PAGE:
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When Magic Kisses and Wiggles Bandaids Don’t Work Anymore.

There was a time when a magic kiss fixed everything and what magic kisses wouldn’t fix, a wiggles band-aid certainly could. It is a sad day in a mothers life, when she realises that the one sure fire cure in her arsenal, just doesn’t work any more. That the magic has faded from her kisses and that wiggles band aids are made for little chubby fingers, not almost man hands.

I don’t often think of myself as the mother of disabled children, I certainly don’t think of my husband and children as disabled.When I think of disabled children, I think of the stereotypical image of a brain damaged child in a motorised wheelchair.

But I am, the mother of disabled children. My children are broken, betrayed by their broken gene and dislocating joints.

In my broken family Veronica and The Spouse are two of a kind, they both have a strong work ethic and they both treat their disabilities with a nonchalant disdain. They battle furiously on, until they collapse in their various heaps, gathering their breath, marshaling their strength and poking their respective ribs, shoulders and hips back into place.

David and I are of the same ilk, we both coast along doing just enough to pass, whilst also giving of ourselves to all that need a hand. We are the ones with the ready ear and the solutions, the broken naturally gravitate towards us. Or more especially the broken gravitate to my son. I learned a long time ago how to ration myself so that the psychic junkies didn’t drain me dry. This is a skill my son needs to master, but it is also a skill that only comes with growing up.

My son, my youngest child David, will be eighteen next month and somedays he is so broken it hurts me to watch. It is hard enough navigating the minefield of young adulthood with out having to deal with a broken body as well. I often wonder if I am in some sort of denial about the extent of David’s Ehlers Danlos or if it is just that I am so used to my husband and daughter being broken that I don’t think too deeply about it anymore.

My refrain in the mornings as David complains of feeling sick has always been, “You will be fine once you get to school.” As I pushed him into the shower, into the car, onto the school bus, out into his life.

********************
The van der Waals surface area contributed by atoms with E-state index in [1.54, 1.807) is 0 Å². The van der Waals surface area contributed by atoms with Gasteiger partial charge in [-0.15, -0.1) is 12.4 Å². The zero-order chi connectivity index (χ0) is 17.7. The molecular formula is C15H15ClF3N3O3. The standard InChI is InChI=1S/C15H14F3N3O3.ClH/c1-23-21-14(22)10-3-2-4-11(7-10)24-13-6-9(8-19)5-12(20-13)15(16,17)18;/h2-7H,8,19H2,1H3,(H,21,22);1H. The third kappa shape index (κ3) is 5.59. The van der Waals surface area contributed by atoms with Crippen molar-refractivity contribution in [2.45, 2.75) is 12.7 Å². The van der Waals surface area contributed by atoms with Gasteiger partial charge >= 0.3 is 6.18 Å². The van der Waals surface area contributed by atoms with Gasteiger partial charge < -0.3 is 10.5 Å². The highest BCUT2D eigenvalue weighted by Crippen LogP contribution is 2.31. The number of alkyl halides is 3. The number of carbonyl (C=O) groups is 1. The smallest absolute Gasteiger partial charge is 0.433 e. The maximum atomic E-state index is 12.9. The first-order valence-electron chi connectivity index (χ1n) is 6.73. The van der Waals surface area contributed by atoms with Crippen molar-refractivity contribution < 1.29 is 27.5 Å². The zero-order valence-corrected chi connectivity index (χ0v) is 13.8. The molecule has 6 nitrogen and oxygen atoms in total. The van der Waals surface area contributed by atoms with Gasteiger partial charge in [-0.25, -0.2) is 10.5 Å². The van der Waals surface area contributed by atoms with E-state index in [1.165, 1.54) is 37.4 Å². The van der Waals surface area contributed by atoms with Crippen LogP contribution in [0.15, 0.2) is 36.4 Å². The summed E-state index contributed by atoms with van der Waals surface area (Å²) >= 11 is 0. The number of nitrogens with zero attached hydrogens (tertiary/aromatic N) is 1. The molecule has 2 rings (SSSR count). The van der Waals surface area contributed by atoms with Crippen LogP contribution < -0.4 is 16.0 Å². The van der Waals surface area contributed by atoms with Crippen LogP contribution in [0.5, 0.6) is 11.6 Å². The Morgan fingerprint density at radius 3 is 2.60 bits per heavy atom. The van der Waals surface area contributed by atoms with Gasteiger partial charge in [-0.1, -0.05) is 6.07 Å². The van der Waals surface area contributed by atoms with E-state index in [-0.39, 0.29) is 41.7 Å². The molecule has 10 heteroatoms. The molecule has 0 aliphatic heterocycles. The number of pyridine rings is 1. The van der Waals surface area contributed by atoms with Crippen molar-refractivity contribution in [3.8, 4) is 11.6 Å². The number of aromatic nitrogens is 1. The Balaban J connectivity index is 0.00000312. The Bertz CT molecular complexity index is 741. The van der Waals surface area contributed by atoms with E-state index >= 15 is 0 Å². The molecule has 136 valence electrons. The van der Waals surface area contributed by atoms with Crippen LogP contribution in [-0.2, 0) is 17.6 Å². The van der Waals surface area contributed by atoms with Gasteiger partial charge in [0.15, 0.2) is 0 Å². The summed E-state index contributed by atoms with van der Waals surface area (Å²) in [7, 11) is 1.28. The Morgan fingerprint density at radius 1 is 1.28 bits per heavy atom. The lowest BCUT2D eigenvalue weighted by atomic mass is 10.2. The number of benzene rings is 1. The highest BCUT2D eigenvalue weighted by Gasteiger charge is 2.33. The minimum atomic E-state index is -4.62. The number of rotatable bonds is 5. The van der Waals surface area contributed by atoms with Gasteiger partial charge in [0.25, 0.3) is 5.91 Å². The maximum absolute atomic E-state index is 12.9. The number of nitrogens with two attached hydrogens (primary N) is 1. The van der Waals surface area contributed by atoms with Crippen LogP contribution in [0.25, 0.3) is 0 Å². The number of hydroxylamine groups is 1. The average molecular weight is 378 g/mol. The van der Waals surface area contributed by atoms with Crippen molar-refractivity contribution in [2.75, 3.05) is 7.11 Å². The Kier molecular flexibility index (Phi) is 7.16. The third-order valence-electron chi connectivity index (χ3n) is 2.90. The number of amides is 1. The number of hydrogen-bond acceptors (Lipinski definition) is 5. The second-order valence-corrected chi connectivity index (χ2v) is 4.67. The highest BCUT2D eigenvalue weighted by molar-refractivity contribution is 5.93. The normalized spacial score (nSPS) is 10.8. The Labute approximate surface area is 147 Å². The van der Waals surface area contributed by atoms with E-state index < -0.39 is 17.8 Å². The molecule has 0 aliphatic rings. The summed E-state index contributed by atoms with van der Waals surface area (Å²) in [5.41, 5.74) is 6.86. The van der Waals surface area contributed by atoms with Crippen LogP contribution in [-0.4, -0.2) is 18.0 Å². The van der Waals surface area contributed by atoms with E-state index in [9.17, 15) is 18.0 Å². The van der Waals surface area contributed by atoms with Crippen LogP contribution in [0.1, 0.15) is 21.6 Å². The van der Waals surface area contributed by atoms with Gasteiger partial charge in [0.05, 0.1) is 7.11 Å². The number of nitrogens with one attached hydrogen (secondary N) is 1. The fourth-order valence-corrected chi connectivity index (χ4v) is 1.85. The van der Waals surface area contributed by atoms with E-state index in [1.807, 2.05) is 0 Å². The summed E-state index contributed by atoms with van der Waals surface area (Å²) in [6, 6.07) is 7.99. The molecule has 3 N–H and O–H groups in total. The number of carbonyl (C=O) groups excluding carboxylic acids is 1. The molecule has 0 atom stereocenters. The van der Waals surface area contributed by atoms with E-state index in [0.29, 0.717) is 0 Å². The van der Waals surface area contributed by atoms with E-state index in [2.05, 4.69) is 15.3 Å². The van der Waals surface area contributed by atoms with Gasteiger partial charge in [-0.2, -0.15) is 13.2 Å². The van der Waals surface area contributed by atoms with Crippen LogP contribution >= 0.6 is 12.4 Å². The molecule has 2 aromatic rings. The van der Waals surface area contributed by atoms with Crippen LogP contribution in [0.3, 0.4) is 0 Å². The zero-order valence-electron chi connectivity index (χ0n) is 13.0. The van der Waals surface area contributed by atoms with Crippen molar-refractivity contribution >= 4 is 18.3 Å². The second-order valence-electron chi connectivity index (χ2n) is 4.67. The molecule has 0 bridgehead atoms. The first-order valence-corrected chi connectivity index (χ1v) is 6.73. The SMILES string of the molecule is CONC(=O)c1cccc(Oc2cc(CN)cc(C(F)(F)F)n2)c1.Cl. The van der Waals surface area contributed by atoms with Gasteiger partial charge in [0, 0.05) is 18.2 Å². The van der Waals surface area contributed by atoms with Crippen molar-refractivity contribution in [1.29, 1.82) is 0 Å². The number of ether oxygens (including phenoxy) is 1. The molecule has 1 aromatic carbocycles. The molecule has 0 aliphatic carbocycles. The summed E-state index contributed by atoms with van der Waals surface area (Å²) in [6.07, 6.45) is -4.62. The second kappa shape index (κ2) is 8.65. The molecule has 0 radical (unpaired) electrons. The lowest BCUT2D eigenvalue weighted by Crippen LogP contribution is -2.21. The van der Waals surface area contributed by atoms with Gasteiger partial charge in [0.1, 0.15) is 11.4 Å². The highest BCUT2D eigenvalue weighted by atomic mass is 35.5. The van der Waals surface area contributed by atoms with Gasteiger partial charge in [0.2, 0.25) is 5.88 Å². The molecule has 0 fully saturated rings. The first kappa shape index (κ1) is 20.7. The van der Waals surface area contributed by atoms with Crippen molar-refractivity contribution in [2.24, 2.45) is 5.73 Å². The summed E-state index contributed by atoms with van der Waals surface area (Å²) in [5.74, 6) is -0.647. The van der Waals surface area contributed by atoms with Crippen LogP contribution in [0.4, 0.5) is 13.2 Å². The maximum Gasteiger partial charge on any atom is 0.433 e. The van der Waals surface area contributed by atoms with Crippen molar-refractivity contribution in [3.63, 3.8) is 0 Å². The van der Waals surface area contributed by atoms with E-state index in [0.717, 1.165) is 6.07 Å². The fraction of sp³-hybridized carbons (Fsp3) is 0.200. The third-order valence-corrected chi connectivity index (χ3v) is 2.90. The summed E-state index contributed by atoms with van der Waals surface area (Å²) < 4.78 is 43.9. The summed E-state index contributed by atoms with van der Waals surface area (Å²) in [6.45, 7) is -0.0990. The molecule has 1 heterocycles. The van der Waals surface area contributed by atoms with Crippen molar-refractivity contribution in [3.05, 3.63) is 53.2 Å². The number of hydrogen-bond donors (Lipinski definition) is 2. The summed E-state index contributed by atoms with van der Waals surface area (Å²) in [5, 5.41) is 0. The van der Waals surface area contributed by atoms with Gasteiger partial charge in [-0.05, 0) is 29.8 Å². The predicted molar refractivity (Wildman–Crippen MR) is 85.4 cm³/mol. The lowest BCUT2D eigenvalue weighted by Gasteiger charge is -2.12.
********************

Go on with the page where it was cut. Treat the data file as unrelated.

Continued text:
Pushing him to push through himself.

David is in bed as I write this. He is having his first Ehlers Danlos Crash, he has pushed himself for so long that his body has pushed back and said STOP. I have a thick lamb stew on the stove and I am letting my son sleep. We have a Doctors appointment on Monday and then I will begin to push again. This time I will be pushing the Doctors to do what I want. I fought for seven years to find out what was wrong with my girl. Veronica has cleared the path for her father and her brother and armed with the knowledge and the support of my daughter I will try and make things a bit easier this year for my son.

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  • Sharon @ Funken Wagnel May 3, 2012, 1:35 pm

    My heart breaks for you reading this. It’s so unfair that we can’t just make things right for our kids when it get too much, isn’t it?

  • Denyse Whelan May 3, 2012, 2:16 pm

    oh Kim my heart is heavy for you …as mums we want to make everything better & when we can’t or have to face up to the realities of what health problem IS … Then it is time to admit we can’t do it. It’s hard so hard to watch this in your kids. Hugs Kim. You’ve had a sucky time missing your mum too

  • Jientje May 3, 2012, 2:53 pm

    Oh Kim, I feel for you, this is so unfair. I wish my words could make it all better, but they can’t. Big hug xxx

  • Lucy Poodle May 3, 2012, 5:30 pm

    Looking forward to seeing you on Saturday to give you a big hug. You are a superb woman.

  • Amanda May 3, 2012, 6:16 pm

    …and my words won’t make it better either, although I wish they would.

  • Barbara May 3, 2012, 6:59 pm

    I can’t even begin to imagine. I am still firmly in the realm of magic kisses and, in our house, winnie the pooh plasters. Our only real health issue I can control to a certain degree. I wish I were seeing you on Saturday to give you a big hug but you’ll have to settle for a virtual one.

  • river May 3, 2012, 8:10 pm

    I hope very much that the doctor listens to your voice of experience and does what is needed for David.

  • Elephant's Child May 3, 2012, 8:16 pm

    Echoing River. And I am so glad that your man/boy/baby is home again so that you can fight the medicos to get him what he needs. Sending hugs.

  • Happy Elf Mom May 3, 2012, 11:20 pm

    I’m hopeful with a diagnosis and some sort of action plan, the school will be understanding and helpful. And you’re right, he is going to have to navigate that whole “how much to help others and keep energy for myself so I don’t crash” thing because he’s very close to adulthood. God bless you Kim. I know some days you want to curl up and stop fighting… at least that’s how I feel sometimes. 🙂

  • carolina May 4, 2012, 12:11 am

    I’m so sorry that there is no cure for this horrific disease. That you can’t just give them a pill or two to make it go away. Dealing with it seems a hard task to me. For everyone involved. Sending you a big virtual hug.

  • Marita May 4, 2012, 6:38 am

    I feel for David, being a teenager is hard, being a teenager with medical issues is doubly hard.

  • carmen May 6, 2012, 11:17 am

    As a mum of a teenage son, who is also broken… I totally get where this is coming from Kim. I only wish my man child was still home with me to help him.
    Sending strength, love and faith as only a mum knows, to you all. xxXOoo